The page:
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What is GADSS?

The disappearance of MH370, en-route from Kuala Lumpur to Beijing on March, 8 2014, triggered a global search that has yielded no results to this day. Previously, Air France flight 477 from Rio de Janeiro to Paris was lost in the Atlantic Ocean and the aircraft’s flight data recorders were only recovered after a two-year multi-million-dollar search.

Shortly after the disappearance of MH370, a special meeting on global flight tracking was convened by the International Civil Aviation Organization (ICAO) to propose requirements that will prevent these situations happening again. Consequently, the Global Aeronautical Distress and Safety System (GADSS) concept of operations was born, requiring airlines to track their aircraft worldwide. ICAO has now mandated specific elements of the GADSS by introducing new standards in ICAO Annex 6 Volume I.

In the short term, November 2018, ICAO has mandated that airlines develop a tracking capability that will provide information on longitude, latitude, altitude and timestamp at least once every 15 minutes, in addition to receive position data at least once every minute when an aircraft is in distress.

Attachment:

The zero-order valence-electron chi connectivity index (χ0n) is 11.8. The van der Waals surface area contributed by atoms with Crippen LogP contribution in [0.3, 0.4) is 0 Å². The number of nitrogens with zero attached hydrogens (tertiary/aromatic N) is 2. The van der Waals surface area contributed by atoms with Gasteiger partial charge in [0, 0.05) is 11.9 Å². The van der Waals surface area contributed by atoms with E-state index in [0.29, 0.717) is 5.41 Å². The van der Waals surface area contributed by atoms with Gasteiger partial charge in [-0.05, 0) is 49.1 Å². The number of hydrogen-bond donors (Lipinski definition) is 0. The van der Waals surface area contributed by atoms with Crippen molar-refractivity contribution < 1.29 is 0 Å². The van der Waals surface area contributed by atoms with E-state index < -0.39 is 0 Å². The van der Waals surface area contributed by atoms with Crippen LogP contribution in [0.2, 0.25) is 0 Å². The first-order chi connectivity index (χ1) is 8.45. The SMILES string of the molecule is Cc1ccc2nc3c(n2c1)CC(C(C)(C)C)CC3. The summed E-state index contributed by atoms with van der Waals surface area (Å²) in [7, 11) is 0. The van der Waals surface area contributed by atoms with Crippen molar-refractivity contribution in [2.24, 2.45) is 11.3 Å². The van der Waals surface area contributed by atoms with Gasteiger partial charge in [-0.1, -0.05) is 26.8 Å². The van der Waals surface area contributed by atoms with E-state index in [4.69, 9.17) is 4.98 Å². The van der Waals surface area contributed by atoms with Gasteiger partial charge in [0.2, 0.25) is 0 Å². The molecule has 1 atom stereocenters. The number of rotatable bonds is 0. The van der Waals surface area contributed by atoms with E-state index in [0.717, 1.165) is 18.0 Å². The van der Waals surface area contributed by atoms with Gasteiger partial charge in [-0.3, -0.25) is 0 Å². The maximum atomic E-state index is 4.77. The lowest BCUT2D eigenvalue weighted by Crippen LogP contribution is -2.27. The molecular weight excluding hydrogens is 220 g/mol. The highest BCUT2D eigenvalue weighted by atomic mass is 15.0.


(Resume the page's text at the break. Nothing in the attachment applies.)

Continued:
In the longer term, starting with new aircraft delivered in 2021, ICAO has also mandated even more stringent requirements in the event of an aircraft experiencing a distress event. This is referred to as Autonomous Distress Tracking (ADT).The airline is required to automatically receive position updates from the aircraft at least once every minute and to provide this information to applicable agencies who will respond in the event of an unplanned end of flight.

When the new flight tracking regulations are in full effect airlines will need to meet many specific GADSS requirements:

  • Track aircraft at least once every fifteen minutes.
  • Recognize when an aircraft is in distress.
  • Receive position data at least once every minute when the airplane is in distress.
  • Automatically notify relevant agencies responsible for air traffic surveillance and search and rescue services in the relevant airspace.
  • Function throughout the entire airline operating area.

With GADSS, airlines will know within minutes (not hours) that an airplane may need assistance and can coordinate with governments for a rapid search effort.